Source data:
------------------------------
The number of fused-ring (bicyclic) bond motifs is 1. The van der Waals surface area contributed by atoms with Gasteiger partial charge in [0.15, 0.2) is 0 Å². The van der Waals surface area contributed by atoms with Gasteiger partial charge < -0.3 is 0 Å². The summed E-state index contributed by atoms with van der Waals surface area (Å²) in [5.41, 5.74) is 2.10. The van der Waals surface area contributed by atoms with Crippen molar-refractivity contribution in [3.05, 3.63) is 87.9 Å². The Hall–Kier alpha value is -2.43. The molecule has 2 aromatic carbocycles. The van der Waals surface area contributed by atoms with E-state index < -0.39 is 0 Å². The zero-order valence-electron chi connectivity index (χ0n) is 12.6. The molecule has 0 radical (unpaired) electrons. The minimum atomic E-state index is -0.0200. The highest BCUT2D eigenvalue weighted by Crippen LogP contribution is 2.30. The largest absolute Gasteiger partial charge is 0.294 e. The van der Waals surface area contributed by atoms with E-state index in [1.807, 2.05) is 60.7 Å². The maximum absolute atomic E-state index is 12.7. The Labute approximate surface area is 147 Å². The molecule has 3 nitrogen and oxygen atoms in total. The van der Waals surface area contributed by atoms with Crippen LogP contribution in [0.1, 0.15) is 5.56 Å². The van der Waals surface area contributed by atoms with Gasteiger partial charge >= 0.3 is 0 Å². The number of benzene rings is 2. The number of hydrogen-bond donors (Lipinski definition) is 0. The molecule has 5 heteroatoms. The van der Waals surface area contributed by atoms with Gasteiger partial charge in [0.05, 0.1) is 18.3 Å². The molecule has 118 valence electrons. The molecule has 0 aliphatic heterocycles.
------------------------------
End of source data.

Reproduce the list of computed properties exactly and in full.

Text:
The number of fused-ring (bicyclic) bond motifs is 1. The van der Waals surface area contributed by atoms with Gasteiger partial charge in [0.15, 0.2) is 0 Å². The van der Waals surface area contributed by atoms with Gasteiger partial charge < -0.3 is 0 Å². The summed E-state index contributed by atoms with van der Waals surface area (Å²) in [5.41, 5.74) is 2.10. The van der Waals surface area contributed by atoms with Crippen molar-refractivity contribution in [3.05, 3.63) is 87.9 Å². The Hall–Kier alpha value is -2.43. The molecule has 2 aromatic carbocycles. The van der Waals surface area contributed by atoms with E-state index < -0.39 is 0 Å². The zero-order valence-electron chi connectivity index (χ0n) is 12.6. The molecule has 0 radical (unpaired) electrons. The minimum atomic E-state index is -0.0200. The highest BCUT2D eigenvalue weighted by Crippen LogP contribution is 2.30. The largest absolute Gasteiger partial charge is 0.294 e. The van der Waals surface area contributed by atoms with E-state index in [1.807, 2.05) is 60.7 Å². The maximum absolute atomic E-state index is 12.7. The Labute approximate surface area is 147 Å². The molecule has 3 nitrogen and oxygen atoms in total. The van der Waals surface area contributed by atoms with Crippen LogP contribution in [0.1, 0.15) is 5.56 Å². The van der Waals surface area contributed by atoms with Gasteiger partial charge >= 0.3 is 0 Å². The number of benzene rings is 2. The number of hydrogen-bond donors (Lipinski definition) is 0. The molecule has 5 heteroatoms. The van der Waals surface area contributed by atoms with Gasteiger partial charge in [0.05, 0.1) is 18.3 Å². The molecule has 118 valence electrons. The molecule has 0 aliphatic heterocycles.